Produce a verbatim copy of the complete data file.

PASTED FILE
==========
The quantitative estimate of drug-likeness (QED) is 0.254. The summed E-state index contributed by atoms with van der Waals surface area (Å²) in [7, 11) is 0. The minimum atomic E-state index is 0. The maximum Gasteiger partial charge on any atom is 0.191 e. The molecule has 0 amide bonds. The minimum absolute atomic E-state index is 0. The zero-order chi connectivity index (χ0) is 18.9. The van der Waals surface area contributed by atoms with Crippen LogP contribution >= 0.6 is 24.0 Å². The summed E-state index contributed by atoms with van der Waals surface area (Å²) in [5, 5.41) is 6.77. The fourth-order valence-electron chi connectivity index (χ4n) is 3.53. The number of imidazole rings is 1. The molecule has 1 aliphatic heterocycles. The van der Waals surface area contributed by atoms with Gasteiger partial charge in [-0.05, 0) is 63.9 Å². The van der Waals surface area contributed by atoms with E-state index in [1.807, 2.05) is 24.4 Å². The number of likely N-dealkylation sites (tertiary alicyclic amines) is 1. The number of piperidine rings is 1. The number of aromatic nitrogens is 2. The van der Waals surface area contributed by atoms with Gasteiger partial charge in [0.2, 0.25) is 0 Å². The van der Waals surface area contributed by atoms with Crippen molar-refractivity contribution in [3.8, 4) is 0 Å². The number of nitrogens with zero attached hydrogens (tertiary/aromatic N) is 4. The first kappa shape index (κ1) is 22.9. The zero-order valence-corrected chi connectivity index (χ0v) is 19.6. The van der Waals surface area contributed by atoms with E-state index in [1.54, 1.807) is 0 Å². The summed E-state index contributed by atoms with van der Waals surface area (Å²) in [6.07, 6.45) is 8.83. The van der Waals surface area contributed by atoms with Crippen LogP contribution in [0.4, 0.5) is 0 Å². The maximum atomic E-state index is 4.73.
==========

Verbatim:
The quantitative estimate of drug-likeness (QED) is 0.254. The summed E-state index contributed by atoms with van der Waals surface area (Å²) in [7, 11) is 0. The minimum atomic E-state index is 0. The maximum Gasteiger partial charge on any atom is 0.191 e. The molecule has 0 amide bonds. The minimum absolute atomic E-state index is 0. The zero-order chi connectivity index (χ0) is 18.9. The van der Waals surface area contributed by atoms with Crippen LogP contribution >= 0.6 is 24.0 Å². The summed E-state index contributed by atoms with van der Waals surface area (Å²) in [5, 5.41) is 6.77. The fourth-order valence-electron chi connectivity index (χ4n) is 3.53. The number of imidazole rings is 1. The molecule has 1 aliphatic heterocycles. The van der Waals surface area contributed by atoms with Gasteiger partial charge in [-0.05, 0) is 63.9 Å². The van der Waals surface area contributed by atoms with E-state index in [1.807, 2.05) is 24.4 Å². The number of likely N-dealkylation sites (tertiary alicyclic amines) is 1. The number of piperidine rings is 1. The number of aromatic nitrogens is 2. The van der Waals surface area contributed by atoms with Gasteiger partial charge in [0.2, 0.25) is 0 Å². The van der Waals surface area contributed by atoms with Crippen molar-refractivity contribution in [3.8, 4) is 0 Å². The number of nitrogens with zero attached hydrogens (tertiary/aromatic N) is 4. The first kappa shape index (κ1) is 22.9. The zero-order valence-corrected chi connectivity index (χ0v) is 19.6. The van der Waals surface area contributed by atoms with E-state index in [1.54, 1.807) is 0 Å². The summed E-state index contributed by atoms with van der Waals surface area (Å²) in [6.07, 6.45) is 8.83. The van der Waals surface area contributed by atoms with Crippen LogP contribution in [0.4, 0.5) is 0 Å². The maximum atomic E-state index is 4.73.